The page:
Antarctica from My Perspective
Written by Sarah Tucker who travelled onboard One Ocean Voyager/Akademik Sergey Vavilov on a 10 night Peninsula Adventure departure in December 2013.
Fortunately we were on the other ship – the one that didn’t get stuck in the ice. It was December 20 when we set off on the Vavilov from Ushuaia in Argentina – the world’s southernmost city – for a two-day voyage across the Drake Passage to Antarctica, the most mysterious and untouched continent.
Antarctic, Cape and Snow Petrels escorted us across the Passage, with Antarctic Terns and both the Wandering and Grey-headed Albatross also in attendance. Albatrosses – legendary birds of Coleridgean fame, often said to carry the souls of lost sailors – have a wingspan of herculean proportions: up to 130 inches. Yet so vast was the backdrop that today they seemed small and insignificant against the endless watery expanse.
On board was Sunniva Sorby, part of the four-woman team that trekked 1100 kilometres on skis to the South Pole in 1993 while pulling 200-pound sleds. During her trek, she contracted bronchitis and suffered tendonitis and nearly died and still didn’t complain. She was one of the most self-effacing people I have ever met.
Mid-afternoon on the second day, and our first iceberg came into view off the western side of the Antarctic Peninsula. Soon bergs dominated the scene, like huge Henry Moore sculptures in the ultimate wilderness gallery. We were awestruck as we approached the bergs in our 12-person zodiacs and attempted to take photos without falling off or losing our hats, attended all the while by seals and whales.
Oh, and the penguins! We saw about 24,000 during our trip. With the hatching season in full swing, Antarctica swarmed with Adélie, Gentoo and Chinstraps…oh, and one lone Macaroni Penguin. None of them tap-danced or sang, as in Happy Feet, but their waddling was a good approximation.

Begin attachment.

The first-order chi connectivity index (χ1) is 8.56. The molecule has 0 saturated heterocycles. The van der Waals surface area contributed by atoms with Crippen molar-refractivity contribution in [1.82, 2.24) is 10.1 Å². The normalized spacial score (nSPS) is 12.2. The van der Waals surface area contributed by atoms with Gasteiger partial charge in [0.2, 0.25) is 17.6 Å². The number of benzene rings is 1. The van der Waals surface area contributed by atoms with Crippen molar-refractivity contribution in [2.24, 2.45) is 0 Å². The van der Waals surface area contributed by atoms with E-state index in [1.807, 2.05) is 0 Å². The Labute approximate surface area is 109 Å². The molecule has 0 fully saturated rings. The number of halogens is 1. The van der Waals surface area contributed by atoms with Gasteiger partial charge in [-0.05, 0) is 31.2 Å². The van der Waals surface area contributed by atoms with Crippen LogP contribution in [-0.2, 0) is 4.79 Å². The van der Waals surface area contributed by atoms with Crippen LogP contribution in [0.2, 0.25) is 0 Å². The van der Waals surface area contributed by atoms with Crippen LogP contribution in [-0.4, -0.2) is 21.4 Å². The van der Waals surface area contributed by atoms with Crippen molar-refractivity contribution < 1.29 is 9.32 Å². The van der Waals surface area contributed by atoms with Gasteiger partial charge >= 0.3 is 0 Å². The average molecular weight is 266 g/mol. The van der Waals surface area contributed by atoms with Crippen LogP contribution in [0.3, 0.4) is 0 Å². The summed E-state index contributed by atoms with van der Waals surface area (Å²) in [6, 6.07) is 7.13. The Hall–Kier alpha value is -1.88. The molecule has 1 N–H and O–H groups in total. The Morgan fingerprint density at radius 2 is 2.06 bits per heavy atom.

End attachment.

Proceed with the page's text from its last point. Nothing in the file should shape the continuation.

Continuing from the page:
A varied program of excursions reached its zenith on Christmas morning when we landed on Deception Island, a live volcanic isle and the most incredible place I’ve ever seen. Through Neptune’s Bellows we went; it is a channel so narrow that it seemed as though the Sea God himself might emerge from the waters, as he did in Jason and the Argonauts, to hold back the mountains on either side while our ship sailed through. On the island itself – a former whaling station – the old buildings and oil containers stood out against the white background like sleeping giants, making the landscape look even more mythical. The good weather and calm seas that we experienced earlier vanished and yielded to snow that fell silently and heavily like a blanket upon us as our ship came sailing in alone.
This is the ultimate in experiential travel and a prescription for emotional fulfillment. Antarctica will touch your soul and make you sob in wonder, though hopefully not on deck, as your tears will freeze. Images of icebergs, whales and penguins jostle for space on the mind’s screen.
Perhaps one shouldn’t be too sentimental about the penguins. Noisy and smelling of fish, they are tremendously practical in how they protect their stone nests with tenacious diligence, checking constantly on the egg to make sure it’s still there, like human mothers with a firstborn in the cot.
But then you look again at the endless chorus line of Charlie Chaplins – waddling and falling over and looking around to see if anyone is looking, then sliding on their bellies and swimming on their backs in the sea – you know that here at the bottom of the world is a scene that will stay with you for the rest of your life.
Discover more about Antarctica at this year’s ideacity conference, where Dr. Michelle LaRue is set to take the stage. During her six trips to Antarctica Dr. LaRue has been chased by Adelie penguins, watched Orcas on the hunt and been tossed around by a particularly cantankerous crabeter seal. Dr. LaRue will be speaking at ideacity 2014 with a new perspective on Emperor Penguins. If you can’t make it to Koerner Hall in Toronto, June 18-20, you can always watch the free webcast!